Have a pleasant November, everyone! Clear Skies!

Planets Mars, Saturn, Uranus, Neptune, Orion Nebula, Andromeda Galaxy and the Pleiades taken from Al Sadeem Observatory (Image Credit: Al Sadeem Astronomy)

References

Astronomy Calendar of Celestial Events 2018 . (n.d.). Retrieved from Sea and Sky: www.seasky.org/astronomy/astronomy-calendar-2018.html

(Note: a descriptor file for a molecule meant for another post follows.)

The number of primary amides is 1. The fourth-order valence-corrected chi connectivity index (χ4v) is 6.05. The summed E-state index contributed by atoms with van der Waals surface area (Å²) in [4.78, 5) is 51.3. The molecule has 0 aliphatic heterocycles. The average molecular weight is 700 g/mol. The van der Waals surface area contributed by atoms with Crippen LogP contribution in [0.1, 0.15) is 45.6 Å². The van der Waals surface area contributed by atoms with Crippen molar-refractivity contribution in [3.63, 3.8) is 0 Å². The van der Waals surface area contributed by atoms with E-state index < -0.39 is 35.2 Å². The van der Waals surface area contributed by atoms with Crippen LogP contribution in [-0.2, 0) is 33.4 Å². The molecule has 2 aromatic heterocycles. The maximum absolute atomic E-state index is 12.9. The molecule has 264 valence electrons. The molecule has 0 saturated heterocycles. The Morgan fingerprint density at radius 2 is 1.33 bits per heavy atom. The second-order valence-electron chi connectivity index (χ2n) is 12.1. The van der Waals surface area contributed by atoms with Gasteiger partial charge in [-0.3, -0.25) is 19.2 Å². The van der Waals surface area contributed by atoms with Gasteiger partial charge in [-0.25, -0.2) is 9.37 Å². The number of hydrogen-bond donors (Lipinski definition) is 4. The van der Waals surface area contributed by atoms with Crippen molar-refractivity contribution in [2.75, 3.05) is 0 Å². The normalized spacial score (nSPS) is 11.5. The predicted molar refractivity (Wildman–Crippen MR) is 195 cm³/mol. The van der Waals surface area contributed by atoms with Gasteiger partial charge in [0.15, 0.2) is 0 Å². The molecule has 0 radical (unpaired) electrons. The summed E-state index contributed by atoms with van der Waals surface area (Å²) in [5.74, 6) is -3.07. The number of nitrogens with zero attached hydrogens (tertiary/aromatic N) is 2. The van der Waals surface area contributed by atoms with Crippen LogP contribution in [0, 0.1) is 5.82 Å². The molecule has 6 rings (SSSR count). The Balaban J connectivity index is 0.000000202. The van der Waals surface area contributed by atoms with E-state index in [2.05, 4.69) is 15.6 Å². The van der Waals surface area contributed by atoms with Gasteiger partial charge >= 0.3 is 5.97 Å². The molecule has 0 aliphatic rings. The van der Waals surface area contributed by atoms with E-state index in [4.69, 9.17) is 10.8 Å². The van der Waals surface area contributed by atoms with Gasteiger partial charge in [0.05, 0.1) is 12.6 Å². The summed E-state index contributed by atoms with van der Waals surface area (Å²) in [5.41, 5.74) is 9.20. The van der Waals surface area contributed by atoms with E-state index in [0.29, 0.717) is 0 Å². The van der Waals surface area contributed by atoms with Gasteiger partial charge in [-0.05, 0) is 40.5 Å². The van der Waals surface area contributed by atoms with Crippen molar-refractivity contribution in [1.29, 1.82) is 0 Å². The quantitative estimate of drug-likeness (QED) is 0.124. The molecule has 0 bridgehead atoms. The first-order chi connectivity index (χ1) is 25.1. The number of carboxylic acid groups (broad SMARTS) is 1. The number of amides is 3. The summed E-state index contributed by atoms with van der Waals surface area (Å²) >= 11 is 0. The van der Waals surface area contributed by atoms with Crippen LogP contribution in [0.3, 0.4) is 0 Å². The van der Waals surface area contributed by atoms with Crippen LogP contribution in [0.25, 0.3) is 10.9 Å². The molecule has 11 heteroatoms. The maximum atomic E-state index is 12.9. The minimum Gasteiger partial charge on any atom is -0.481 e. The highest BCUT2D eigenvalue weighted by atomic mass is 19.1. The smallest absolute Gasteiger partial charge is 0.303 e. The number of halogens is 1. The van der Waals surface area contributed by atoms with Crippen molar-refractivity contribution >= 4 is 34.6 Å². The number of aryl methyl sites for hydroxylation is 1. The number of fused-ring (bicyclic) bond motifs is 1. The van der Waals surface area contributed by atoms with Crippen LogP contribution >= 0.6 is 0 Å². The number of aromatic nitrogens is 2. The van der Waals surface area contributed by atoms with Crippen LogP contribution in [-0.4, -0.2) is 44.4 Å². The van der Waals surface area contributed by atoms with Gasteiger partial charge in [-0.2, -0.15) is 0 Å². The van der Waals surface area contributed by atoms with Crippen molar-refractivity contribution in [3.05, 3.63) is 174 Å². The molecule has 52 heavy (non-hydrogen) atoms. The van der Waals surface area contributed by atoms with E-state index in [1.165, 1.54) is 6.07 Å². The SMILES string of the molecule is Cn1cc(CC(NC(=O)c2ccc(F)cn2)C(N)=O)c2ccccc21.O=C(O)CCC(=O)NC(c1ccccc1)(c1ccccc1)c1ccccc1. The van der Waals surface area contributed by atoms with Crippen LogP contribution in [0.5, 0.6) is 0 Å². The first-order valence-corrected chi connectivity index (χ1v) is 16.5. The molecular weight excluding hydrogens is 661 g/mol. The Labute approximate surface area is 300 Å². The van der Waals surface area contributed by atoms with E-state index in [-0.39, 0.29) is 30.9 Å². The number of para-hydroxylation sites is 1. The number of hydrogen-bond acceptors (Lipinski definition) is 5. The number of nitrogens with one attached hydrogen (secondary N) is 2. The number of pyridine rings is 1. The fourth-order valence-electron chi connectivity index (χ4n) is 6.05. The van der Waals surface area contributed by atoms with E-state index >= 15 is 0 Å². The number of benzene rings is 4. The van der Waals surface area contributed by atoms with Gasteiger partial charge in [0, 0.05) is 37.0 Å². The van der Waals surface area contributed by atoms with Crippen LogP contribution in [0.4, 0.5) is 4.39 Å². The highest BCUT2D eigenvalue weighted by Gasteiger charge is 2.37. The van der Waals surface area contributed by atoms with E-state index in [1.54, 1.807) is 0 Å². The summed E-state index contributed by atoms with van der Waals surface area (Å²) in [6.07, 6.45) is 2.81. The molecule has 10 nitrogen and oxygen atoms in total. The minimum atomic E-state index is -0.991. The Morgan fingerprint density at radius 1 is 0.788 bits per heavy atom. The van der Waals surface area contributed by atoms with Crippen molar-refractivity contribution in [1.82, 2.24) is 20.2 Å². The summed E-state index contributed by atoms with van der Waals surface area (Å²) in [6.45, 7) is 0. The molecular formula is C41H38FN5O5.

Calendar of Astronomical Events. (n.d.). Retrieved from In-The-Sky.org: http://in-the-sky.org/newscal.php?year=2018&month=11&maxdiff=5

Islamic calendar 2018. (n.d.). Retrieved from Calendar.sk: https://calendar.zoznam.sk/islamic_calendar-en.php

Sunrise and sunset times in Abu Dhabi, November 2018. (n.d.). Retrieved from timeanddate.com: https://www.timeanddate.com/sun/united-arab-emirates/abu-dhabi?month=11&year=2018